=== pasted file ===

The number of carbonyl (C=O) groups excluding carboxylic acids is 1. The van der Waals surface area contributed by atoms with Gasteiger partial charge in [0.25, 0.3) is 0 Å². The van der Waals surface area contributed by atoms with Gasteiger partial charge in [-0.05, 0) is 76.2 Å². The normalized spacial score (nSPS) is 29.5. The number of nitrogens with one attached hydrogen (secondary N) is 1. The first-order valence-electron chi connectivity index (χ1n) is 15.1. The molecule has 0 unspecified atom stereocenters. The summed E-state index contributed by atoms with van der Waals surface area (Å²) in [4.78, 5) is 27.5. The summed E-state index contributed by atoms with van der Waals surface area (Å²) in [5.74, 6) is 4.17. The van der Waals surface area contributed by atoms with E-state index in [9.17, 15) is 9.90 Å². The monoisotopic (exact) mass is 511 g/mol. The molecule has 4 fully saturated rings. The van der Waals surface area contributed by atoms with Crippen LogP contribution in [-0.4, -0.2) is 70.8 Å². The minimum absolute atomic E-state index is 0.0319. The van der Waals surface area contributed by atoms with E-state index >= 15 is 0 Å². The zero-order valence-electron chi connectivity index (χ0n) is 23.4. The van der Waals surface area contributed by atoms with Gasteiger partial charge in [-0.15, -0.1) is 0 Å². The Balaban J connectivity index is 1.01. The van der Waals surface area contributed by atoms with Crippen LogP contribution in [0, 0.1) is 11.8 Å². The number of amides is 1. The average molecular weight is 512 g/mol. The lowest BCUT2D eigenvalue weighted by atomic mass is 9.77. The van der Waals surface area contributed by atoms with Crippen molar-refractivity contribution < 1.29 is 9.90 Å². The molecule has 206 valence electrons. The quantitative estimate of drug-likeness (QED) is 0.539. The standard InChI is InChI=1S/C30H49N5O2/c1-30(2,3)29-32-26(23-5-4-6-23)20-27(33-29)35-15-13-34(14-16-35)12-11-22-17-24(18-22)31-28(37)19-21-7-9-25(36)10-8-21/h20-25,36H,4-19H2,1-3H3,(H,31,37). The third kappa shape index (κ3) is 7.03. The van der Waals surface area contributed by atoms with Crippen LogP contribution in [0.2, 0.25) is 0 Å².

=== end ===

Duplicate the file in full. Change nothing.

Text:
The number of carbonyl (C=O) groups excluding carboxylic acids is 1. The van der Waals surface area contributed by atoms with Gasteiger partial charge in [0.25, 0.3) is 0 Å². The van der Waals surface area contributed by atoms with Gasteiger partial charge in [-0.05, 0) is 76.2 Å². The normalized spacial score (nSPS) is 29.5. The number of nitrogens with one attached hydrogen (secondary N) is 1. The first-order valence-electron chi connectivity index (χ1n) is 15.1. The molecule has 0 unspecified atom stereocenters. The summed E-state index contributed by atoms with van der Waals surface area (Å²) in [4.78, 5) is 27.5. The summed E-state index contributed by atoms with van der Waals surface area (Å²) in [5.74, 6) is 4.17. The van der Waals surface area contributed by atoms with E-state index in [9.17, 15) is 9.90 Å². The monoisotopic (exact) mass is 511 g/mol. The molecule has 4 fully saturated rings. The van der Waals surface area contributed by atoms with Crippen LogP contribution in [-0.4, -0.2) is 70.8 Å². The minimum absolute atomic E-state index is 0.0319. The van der Waals surface area contributed by atoms with E-state index >= 15 is 0 Å². The zero-order valence-electron chi connectivity index (χ0n) is 23.4. The van der Waals surface area contributed by atoms with Gasteiger partial charge in [-0.15, -0.1) is 0 Å². The Balaban J connectivity index is 1.01. The van der Waals surface area contributed by atoms with Crippen LogP contribution in [0, 0.1) is 11.8 Å². The number of amides is 1. The average molecular weight is 512 g/mol. The lowest BCUT2D eigenvalue weighted by atomic mass is 9.77. The van der Waals surface area contributed by atoms with Crippen molar-refractivity contribution < 1.29 is 9.90 Å². The molecule has 206 valence electrons. The quantitative estimate of drug-likeness (QED) is 0.539. The standard InChI is InChI=1S/C30H49N5O2/c1-30(2,3)29-32-26(23-5-4-6-23)20-27(33-29)35-15-13-34(14-16-35)12-11-22-17-24(18-22)31-28(37)19-21-7-9-25(36)10-8-21/h20-25,36H,4-19H2,1-3H3,(H,31,37). The third kappa shape index (κ3) is 7.03. The van der Waals surface area contributed by atoms with Crippen LogP contribution in [0.2, 0.25) is 0 Å².